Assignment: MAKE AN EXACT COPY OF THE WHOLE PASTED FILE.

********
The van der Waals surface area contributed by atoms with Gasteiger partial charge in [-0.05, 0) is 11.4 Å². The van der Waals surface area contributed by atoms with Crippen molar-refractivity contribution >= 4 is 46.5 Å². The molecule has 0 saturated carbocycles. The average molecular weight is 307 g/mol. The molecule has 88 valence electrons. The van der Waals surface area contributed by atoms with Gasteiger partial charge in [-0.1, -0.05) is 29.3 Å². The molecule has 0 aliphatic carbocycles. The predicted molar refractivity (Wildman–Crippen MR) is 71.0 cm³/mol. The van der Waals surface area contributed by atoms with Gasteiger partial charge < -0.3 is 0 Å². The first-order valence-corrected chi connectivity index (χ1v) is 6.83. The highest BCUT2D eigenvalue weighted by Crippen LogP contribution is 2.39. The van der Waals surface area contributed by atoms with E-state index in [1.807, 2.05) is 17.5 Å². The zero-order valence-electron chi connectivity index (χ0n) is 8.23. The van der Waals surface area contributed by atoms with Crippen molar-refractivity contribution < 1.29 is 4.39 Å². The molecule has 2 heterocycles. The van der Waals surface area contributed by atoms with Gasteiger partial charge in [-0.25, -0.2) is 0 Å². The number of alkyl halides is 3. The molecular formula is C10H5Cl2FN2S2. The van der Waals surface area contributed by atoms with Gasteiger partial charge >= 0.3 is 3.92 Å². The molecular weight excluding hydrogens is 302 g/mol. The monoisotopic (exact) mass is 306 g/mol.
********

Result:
The van der Waals surface area contributed by atoms with Gasteiger partial charge in [-0.05, 0) is 11.4 Å². The van der Waals surface area contributed by atoms with Crippen molar-refractivity contribution >= 4 is 46.5 Å². The molecule has 0 saturated carbocycles. The average molecular weight is 307 g/mol. The molecule has 88 valence electrons. The van der Waals surface area contributed by atoms with Gasteiger partial charge in [-0.1, -0.05) is 29.3 Å². The molecule has 0 aliphatic carbocycles. The predicted molar refractivity (Wildman–Crippen MR) is 71.0 cm³/mol. The van der Waals surface area contributed by atoms with Gasteiger partial charge < -0.3 is 0 Å². The first-order valence-corrected chi connectivity index (χ1v) is 6.83. The highest BCUT2D eigenvalue weighted by Crippen LogP contribution is 2.39. The van der Waals surface area contributed by atoms with E-state index in [1.807, 2.05) is 17.5 Å². The zero-order valence-electron chi connectivity index (χ0n) is 8.23. The van der Waals surface area contributed by atoms with Crippen molar-refractivity contribution < 1.29 is 4.39 Å². The molecule has 2 heterocycles. The van der Waals surface area contributed by atoms with Gasteiger partial charge in [-0.25, -0.2) is 0 Å². The number of alkyl halides is 3. The molecular formula is C10H5Cl2FN2S2. The van der Waals surface area contributed by atoms with Gasteiger partial charge >= 0.3 is 3.92 Å². The molecular weight excluding hydrogens is 302 g/mol. The monoisotopic (exact) mass is 306 g/mol.